I came across a blog post the other day that sounded promising: ”Top 15 Most Effective Content Marketing Strategies for Businesses” it read.
Unfortunately, the hook was the the furthest thing from guidance on developing content marketing strategy. Here is, in part, what was written:
“According to the report, here are the top 15 most effective content marketing strategies and trends that businesses are implementing for growth and to increase brand awareness (GT’s note: I’m not including the link because a) I don’t want to criticize/embarrass this specific site – I’m sure they’re doing their best, and b) I don’t want to drive traffic there because the information is inaccurate):
- Social Media (marketing content via LinkedIn, Facebook and Twitter)
- Articles (posted on your business website)
- In person events and meet-ups
- Case Studies
- Articles on other websites
- Online Presentations
- Reports (educational guides)
- Branded Content Tools
You know that Sesame Street song where it say, “one of these things just doesn’t belong…” Well, these 15 things just don’t belong with the strategy headline because THEY’RE NOT STRATEGIES! These are a list of tools you may include in a tactical plan based on a strategy, but they’re not strategies themselves.
So what is a strategy, you may ask. A good definition I’ve found comes from an article from Strategy + Business that describes strategy as defining, “where to play and how to win, to maximize long-term value.” In developing a strategy, you’re basically answering the following questions for your business:
- Who is my target market and what needs to do they have that I can address?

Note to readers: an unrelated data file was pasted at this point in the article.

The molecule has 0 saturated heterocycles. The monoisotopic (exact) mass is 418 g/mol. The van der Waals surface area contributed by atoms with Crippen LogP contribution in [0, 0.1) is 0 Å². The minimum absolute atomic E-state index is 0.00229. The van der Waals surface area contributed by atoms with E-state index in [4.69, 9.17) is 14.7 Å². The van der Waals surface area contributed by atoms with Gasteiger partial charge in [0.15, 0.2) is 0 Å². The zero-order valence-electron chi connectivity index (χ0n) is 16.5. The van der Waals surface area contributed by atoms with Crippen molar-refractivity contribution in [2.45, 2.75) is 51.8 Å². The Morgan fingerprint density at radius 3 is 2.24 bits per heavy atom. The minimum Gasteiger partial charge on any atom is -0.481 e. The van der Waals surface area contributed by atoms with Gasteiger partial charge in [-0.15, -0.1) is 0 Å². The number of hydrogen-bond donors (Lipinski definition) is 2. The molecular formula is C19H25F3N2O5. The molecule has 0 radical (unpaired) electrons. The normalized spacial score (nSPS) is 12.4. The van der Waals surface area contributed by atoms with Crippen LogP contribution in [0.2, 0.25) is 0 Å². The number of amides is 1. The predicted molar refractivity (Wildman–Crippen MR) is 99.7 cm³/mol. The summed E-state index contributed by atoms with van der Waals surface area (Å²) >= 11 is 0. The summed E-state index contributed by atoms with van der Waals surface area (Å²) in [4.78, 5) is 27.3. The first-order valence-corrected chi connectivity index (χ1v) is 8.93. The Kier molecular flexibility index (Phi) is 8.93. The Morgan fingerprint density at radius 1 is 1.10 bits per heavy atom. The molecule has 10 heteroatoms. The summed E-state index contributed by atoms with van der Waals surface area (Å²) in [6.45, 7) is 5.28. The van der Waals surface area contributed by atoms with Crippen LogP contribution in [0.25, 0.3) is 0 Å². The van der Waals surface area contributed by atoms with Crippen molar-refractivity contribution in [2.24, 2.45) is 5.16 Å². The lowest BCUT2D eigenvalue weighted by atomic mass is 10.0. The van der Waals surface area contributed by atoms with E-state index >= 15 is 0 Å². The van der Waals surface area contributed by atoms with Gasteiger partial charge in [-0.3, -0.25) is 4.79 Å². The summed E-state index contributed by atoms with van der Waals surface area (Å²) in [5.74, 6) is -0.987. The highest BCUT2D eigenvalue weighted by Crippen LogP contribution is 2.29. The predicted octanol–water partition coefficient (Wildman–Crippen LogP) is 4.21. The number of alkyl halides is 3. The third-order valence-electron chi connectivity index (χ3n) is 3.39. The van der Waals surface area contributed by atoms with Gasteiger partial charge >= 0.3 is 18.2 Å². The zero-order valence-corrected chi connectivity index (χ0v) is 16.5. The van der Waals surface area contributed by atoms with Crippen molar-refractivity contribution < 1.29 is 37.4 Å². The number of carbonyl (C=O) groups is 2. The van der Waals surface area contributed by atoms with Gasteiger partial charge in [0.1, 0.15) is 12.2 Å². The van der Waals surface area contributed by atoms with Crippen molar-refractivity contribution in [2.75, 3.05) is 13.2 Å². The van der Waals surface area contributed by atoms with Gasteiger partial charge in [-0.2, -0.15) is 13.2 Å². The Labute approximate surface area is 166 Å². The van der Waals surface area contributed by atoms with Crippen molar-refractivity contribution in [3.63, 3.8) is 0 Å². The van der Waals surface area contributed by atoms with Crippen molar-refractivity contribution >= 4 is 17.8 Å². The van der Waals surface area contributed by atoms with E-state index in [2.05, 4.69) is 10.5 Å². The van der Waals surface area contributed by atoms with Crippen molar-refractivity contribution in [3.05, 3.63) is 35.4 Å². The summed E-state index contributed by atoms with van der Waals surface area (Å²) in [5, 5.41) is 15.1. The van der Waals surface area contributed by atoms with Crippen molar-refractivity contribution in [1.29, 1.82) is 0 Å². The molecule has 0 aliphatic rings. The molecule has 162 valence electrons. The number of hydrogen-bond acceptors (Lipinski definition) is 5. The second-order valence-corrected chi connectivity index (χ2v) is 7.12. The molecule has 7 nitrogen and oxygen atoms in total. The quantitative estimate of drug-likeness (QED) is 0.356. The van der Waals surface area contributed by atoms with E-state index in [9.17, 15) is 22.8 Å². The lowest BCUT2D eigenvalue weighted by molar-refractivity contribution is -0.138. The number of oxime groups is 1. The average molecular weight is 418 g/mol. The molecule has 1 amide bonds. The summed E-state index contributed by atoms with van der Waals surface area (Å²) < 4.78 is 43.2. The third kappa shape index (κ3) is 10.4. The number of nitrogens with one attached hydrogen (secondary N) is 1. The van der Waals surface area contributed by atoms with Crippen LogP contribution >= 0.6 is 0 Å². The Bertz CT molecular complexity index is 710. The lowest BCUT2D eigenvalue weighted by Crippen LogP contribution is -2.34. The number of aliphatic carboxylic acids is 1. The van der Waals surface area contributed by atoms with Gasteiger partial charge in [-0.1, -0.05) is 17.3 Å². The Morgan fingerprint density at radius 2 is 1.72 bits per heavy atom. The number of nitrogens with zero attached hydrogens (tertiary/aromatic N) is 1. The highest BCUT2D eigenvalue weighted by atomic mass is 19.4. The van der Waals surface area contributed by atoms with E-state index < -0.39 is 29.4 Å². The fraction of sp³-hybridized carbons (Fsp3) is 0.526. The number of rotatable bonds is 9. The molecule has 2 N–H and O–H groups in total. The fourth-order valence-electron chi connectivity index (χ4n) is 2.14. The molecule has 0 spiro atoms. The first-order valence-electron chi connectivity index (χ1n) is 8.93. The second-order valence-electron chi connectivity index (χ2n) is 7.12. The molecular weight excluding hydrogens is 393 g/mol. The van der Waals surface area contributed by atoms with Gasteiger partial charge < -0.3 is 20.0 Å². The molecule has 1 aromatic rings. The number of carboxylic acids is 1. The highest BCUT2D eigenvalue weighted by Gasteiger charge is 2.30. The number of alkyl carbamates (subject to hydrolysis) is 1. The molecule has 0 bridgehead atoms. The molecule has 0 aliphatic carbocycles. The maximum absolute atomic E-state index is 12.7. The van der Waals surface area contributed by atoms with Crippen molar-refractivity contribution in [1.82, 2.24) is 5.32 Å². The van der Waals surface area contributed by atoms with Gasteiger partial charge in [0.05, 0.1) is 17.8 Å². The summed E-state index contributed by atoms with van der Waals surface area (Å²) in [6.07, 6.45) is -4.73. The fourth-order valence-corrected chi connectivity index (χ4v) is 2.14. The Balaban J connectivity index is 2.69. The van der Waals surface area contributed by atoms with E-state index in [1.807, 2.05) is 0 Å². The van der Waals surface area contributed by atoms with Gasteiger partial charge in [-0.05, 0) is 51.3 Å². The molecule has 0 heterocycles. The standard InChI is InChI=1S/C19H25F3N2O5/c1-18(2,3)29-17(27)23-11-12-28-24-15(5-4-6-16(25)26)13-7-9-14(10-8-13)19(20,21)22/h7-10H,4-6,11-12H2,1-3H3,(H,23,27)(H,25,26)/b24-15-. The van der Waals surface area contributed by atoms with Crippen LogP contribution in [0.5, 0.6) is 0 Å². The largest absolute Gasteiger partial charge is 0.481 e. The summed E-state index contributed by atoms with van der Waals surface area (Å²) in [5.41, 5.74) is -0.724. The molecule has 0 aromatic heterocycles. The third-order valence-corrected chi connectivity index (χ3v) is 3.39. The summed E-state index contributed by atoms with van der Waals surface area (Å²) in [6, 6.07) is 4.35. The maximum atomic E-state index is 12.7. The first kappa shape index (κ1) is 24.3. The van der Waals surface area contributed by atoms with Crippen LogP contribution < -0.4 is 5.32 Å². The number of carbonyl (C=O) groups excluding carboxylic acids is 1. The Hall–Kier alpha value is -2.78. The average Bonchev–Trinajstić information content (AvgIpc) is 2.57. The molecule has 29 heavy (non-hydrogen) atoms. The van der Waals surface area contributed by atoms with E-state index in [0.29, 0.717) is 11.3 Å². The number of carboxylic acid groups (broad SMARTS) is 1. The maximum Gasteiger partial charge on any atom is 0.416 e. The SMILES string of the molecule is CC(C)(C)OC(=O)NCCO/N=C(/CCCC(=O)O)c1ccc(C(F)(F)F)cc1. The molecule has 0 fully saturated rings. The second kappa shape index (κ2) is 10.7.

- What are the dominant forces/factors influencing their behaviour?
- Who are my competitors, what are their respective competitive advantages, and how do they position themselves in the market/how do they address the market’s needs?
- What is are my company’s key strengths and competitive advantage (i.e. our BIG Diffs)?
- How can my company create value for its target market and itself?
The answers to these questions are your strategy and in aggregate they act as a map or compass to provide you guidance on how to “…choose a different set of activities to deliver a unique mix of value”, as Harvard’s strategy guru Michael Porter puts it. Or put another way by Joan Magretta, “strategy explains how an organization, faced with competition, will achieve superior performance.”
To develop a content strategy, almost the exact same questions should be asked and answered but with a focus on content, not the entire business. (For an even simpler but arguably no less effective approach to developing a content strategy, check out my earlier post).
With that definition, hopefully you can see why the above list is the furthest thing from a content strategy. Not to say that they don’t have value in providing options/tools for bringing your strategy to life through an action plan (another topic all together), but there’s no strategy there.
And if you make the massive mistake of thinking they are strategies, the “one of these things just doesn’t belong” song will be about your business not making any money.